Powell gave a 45-minute presentation Wednesday evening on the Chattahoochee Nature Center, where she has served as a docent for four years. As part of her presentation, she handed the audience of 20 people samples of animal remains, including a beaver’s pelt and an opossum’s foot.
The nature center hosts 120,000 visitors a year and has an education program that serves 45,000 students, Powell said.
“The majority of the people who are members and go to the Chattahoochee Nature Center are from east Cobb,” Powell said. “The city of Roswell doesn’t really give them any type of support, even though it’s two miles from the city.”
The private, nonprofit nature center features 127 acres of river marsh, ponds and wooded areas, along with 27 species of native animals, located just over the Fulton County line, Powell said. It includes a Discovery Center, with exhibits and activities, along with several wooded trails. It also includes aviaries for birds and a beaver habitat.
In addition, the facility offers programs like photography classes, canoe and hiking trips, and fly-fishing workshops, Powell said.
The three-year-old Discovery Center also has a theater where a film traces the Chattahoochee from its source in the Blue Ridge Mountains to where it merges with the Flint River to form the Apalachicola River on the Georgia-Florida border.
“In some places it’s really idyllic, like at the Chattahoochee Nature Center; in other places, it’s not so pretty,” Powell said. “We see just about everything on the river.”
The nature center also hosts a concert series on the first Friday of each month between May and October. On Sept. 7, singer-songwriter James Casto is scheduled to perform at 8 p.m.
“It’s kind of like a mini-Chastain,” Powell said.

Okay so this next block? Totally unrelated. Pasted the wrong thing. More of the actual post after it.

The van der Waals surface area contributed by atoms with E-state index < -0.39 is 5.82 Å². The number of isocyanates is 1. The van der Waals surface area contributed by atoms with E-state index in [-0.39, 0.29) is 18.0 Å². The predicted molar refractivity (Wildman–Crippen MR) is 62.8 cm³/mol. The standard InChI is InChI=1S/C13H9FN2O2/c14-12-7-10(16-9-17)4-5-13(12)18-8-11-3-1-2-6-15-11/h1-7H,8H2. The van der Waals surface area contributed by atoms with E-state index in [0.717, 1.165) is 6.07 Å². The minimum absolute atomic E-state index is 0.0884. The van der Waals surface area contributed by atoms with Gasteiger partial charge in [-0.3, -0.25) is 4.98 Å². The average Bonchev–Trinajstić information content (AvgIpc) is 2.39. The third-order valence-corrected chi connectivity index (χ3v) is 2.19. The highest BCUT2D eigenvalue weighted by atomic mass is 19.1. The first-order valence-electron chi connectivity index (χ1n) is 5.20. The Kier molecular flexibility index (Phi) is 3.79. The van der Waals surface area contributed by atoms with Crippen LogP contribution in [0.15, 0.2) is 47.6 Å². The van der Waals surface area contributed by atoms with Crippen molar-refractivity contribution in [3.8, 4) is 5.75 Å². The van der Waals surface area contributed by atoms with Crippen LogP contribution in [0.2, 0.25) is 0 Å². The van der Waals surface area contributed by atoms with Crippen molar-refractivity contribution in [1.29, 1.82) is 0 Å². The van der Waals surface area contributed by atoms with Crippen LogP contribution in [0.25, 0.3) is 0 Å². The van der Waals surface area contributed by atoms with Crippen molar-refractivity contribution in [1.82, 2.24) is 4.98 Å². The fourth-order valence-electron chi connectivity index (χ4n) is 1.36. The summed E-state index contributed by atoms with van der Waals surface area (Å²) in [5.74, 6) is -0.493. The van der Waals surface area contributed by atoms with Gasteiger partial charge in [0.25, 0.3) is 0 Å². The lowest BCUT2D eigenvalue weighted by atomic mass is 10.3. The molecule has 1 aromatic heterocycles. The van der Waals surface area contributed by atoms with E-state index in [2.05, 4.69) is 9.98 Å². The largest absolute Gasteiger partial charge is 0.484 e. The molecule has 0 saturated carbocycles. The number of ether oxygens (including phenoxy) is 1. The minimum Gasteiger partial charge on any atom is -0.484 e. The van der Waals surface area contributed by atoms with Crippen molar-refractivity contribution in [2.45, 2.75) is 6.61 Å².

There are several ways to assist the nature center, including becoming a member, volunteering, donating, adopting an animal or joining the ChattPACK, a group of volunteers who speak about the nature center in the community and host fundraising events.
Powell said Wednesday’s speech was her first time making a presentation about the nature center, which is located at 9135 Willeo Road in Roswell. But she looks to do more before various community groups in the future.
Powell said docents are similar to a person you might see helping at the High Museum of Art. Duties can include taking people on trails, helping them in the Discovery Center and, with proper training, bringing out raptors for display.
“We basically do education,” Powell said.
But Powell, who served as northeast Cobb Commissioner in 2010 after Tim Lee resigned and before Birrell took office, is not the only Cobb resident to help educate visitors to the Chattahoochee Nature Center.
Each Monday morning, 15 Cobb Master Gardeners volunteer at the nature center, working in the facility’s butterfly garden and preparing plants around the Discovery Center and elsewhere in the nature center. Master Gardner Cheryle Kerr said that in 2002, Cobb Master Gardeners changed their rules to allow gardeners to cross county lines to work at the Chattahoochee Nature Center.
“I just love to walk around and see all the butterflies and birds,” Kerr said. “I get to where I never want to go home. It’s so incredible out there.”
Kerr said the Cobb Master Gardeners initially started caring for the Chattahoochee Nature Center, because the North Fulton Master Gardeners were busy working on gardens at several old homes in the county. But, recently, some of the North Fulton gardeners have joined their Cobb counterparts.
Powell’s presentation was a change of pace for the East Cobb Civic Association, which normally deals with zoning issues in its area of the county at its meetings. Its next speaker will be northeast Cobb Commissioner JoAnn Birrell on Sept. 20.
Birrell isn’t expected to bring any animal parts to pass around.
“Some of our meetings get to be touchy feely, but not in that way,” joked Roger Phelps, a member of the civic association’s board, who also serves on the Board of Tax Assessors.